Olivier Giroud game by numbers vs Liverpool: 5 shots 3 tackles won 2 aerial duels won 2 goals All-action display. pic.twitter.com/Zz0FOKlgBU— Squawka Football (@Squawka) January 13, 2016
And yet at the same time there were negatives. However gifted Arsenal’s players may be, it seems they can never escape their diffidence.
This wasn’t the first time this season they have started a game slowly. It happened against Southampton and it happened against Manchester City (although Arsenal went on to win that game). It happened as well in patches at Norwich and West Brom.
That is part of Arsenal’s allure: There is an ephemerality to their brilliance, a sense that it could melt away at any moment. But that tends not to be a trait of champions; this is not the remorseless Arsenal that won Wenger his first Premier League 18 years ago.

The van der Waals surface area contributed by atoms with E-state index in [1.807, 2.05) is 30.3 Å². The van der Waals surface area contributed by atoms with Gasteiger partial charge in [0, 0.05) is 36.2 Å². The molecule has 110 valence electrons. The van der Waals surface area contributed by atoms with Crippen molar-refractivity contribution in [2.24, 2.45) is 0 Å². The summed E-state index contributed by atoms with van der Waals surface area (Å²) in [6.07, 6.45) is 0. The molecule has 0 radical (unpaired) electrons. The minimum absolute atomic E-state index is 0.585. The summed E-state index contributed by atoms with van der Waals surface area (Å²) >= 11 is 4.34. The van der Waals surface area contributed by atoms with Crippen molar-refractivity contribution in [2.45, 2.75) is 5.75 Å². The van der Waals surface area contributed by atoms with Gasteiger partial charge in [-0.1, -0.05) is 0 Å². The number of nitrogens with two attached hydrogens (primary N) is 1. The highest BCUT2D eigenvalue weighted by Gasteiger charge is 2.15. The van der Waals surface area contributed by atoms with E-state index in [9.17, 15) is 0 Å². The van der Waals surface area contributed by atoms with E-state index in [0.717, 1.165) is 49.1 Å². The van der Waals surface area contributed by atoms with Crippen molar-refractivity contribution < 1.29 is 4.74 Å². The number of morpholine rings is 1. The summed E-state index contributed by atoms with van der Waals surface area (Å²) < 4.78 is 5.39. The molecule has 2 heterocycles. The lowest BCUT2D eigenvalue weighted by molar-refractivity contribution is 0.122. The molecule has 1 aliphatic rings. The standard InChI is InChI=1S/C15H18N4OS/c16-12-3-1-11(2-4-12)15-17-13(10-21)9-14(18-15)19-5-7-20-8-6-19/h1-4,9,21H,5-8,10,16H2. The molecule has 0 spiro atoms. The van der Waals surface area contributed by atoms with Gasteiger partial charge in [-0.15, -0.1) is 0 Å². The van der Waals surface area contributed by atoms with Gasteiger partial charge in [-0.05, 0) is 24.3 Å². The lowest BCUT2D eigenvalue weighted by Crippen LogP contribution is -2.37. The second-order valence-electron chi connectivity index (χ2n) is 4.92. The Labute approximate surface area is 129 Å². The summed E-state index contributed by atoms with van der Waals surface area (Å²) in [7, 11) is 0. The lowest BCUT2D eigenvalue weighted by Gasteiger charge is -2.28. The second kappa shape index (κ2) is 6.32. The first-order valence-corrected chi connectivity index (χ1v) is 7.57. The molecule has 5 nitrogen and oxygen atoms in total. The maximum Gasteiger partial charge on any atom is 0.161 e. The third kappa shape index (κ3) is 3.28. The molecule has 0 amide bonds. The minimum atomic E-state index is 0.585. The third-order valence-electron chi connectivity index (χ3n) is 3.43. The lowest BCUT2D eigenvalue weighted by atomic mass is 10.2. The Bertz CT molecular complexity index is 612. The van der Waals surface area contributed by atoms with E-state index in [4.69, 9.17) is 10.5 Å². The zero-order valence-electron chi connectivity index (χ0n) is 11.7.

The defensive issues remain, although that was true of Liverpool as well, and is true of almost every Premier League side this season.
When a seal in the roof of the Anfield main stand gave way at the final whistle, unleashing a torrent of icy water onto fans and journalists, it felt like a metaphor for the entire season: leakiness is everywhere. That, perhaps, is the main source of encouragement for Arsenal: they are still vulnerable but so is everybody else this season.
On a night that could have been read either way, Wenger’s message was determinedly positive. “We have to transform the frustration in the dressing room into even more motivation,” he said. “There are a lot of positives. What happened tonight should strengthen our belief.”
*All quotes obtained firsthand unless otherwise stated